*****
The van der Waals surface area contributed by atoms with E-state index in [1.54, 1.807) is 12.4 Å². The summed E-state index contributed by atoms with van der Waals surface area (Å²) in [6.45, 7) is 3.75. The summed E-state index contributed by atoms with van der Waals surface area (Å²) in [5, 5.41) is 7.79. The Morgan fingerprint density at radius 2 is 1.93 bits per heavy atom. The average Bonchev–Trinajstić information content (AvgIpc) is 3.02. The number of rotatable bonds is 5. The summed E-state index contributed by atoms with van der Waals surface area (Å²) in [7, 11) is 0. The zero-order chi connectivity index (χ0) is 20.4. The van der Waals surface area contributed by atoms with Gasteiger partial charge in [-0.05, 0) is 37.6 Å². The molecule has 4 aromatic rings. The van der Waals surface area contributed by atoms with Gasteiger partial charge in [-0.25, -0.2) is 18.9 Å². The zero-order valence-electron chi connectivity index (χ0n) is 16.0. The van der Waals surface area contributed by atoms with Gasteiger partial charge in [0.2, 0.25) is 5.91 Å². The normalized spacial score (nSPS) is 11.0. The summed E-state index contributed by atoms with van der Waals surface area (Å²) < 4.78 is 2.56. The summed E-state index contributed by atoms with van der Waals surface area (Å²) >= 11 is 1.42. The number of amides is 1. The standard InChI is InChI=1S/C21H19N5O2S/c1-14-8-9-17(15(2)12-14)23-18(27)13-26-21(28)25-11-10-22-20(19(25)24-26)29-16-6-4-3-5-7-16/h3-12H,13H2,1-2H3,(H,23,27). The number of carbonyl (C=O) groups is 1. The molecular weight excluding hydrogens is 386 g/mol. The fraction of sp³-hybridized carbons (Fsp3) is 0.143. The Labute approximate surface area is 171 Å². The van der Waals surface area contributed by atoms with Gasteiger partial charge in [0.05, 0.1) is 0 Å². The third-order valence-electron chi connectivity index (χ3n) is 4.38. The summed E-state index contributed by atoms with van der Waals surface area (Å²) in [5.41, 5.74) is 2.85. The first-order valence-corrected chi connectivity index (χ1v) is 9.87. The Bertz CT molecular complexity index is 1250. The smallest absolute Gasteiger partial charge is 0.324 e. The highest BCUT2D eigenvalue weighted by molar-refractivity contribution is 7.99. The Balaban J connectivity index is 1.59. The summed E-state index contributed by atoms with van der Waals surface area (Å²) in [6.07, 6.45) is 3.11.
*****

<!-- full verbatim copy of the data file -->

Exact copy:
The van der Waals surface area contributed by atoms with E-state index in [1.54, 1.807) is 12.4 Å². The summed E-state index contributed by atoms with van der Waals surface area (Å²) in [6.45, 7) is 3.75. The summed E-state index contributed by atoms with van der Waals surface area (Å²) in [5, 5.41) is 7.79. The Morgan fingerprint density at radius 2 is 1.93 bits per heavy atom. The average Bonchev–Trinajstić information content (AvgIpc) is 3.02. The number of rotatable bonds is 5. The summed E-state index contributed by atoms with van der Waals surface area (Å²) in [7, 11) is 0. The zero-order chi connectivity index (χ0) is 20.4. The van der Waals surface area contributed by atoms with Gasteiger partial charge in [-0.05, 0) is 37.6 Å². The molecule has 4 aromatic rings. The van der Waals surface area contributed by atoms with Gasteiger partial charge in [-0.25, -0.2) is 18.9 Å². The zero-order valence-electron chi connectivity index (χ0n) is 16.0. The van der Waals surface area contributed by atoms with Gasteiger partial charge in [0.2, 0.25) is 5.91 Å². The normalized spacial score (nSPS) is 11.0. The summed E-state index contributed by atoms with van der Waals surface area (Å²) < 4.78 is 2.56. The summed E-state index contributed by atoms with van der Waals surface area (Å²) >= 11 is 1.42. The number of amides is 1. The standard InChI is InChI=1S/C21H19N5O2S/c1-14-8-9-17(15(2)12-14)23-18(27)13-26-21(28)25-11-10-22-20(19(25)24-26)29-16-6-4-3-5-7-16/h3-12H,13H2,1-2H3,(H,23,27). The number of carbonyl (C=O) groups is 1. The molecular weight excluding hydrogens is 386 g/mol. The fraction of sp³-hybridized carbons (Fsp3) is 0.143. The Labute approximate surface area is 171 Å². The van der Waals surface area contributed by atoms with Gasteiger partial charge in [0.05, 0.1) is 0 Å². The third-order valence-electron chi connectivity index (χ3n) is 4.38. The summed E-state index contributed by atoms with van der Waals surface area (Å²) in [5.41, 5.74) is 2.85. The first-order valence-corrected chi connectivity index (χ1v) is 9.87. The Bertz CT molecular complexity index is 1250. The smallest absolute Gasteiger partial charge is 0.324 e. The highest BCUT2D eigenvalue weighted by molar-refractivity contribution is 7.99. The Balaban J connectivity index is 1.59. The summed E-state index contributed by atoms with van der Waals surface area (Å²) in [6.07, 6.45) is 3.11.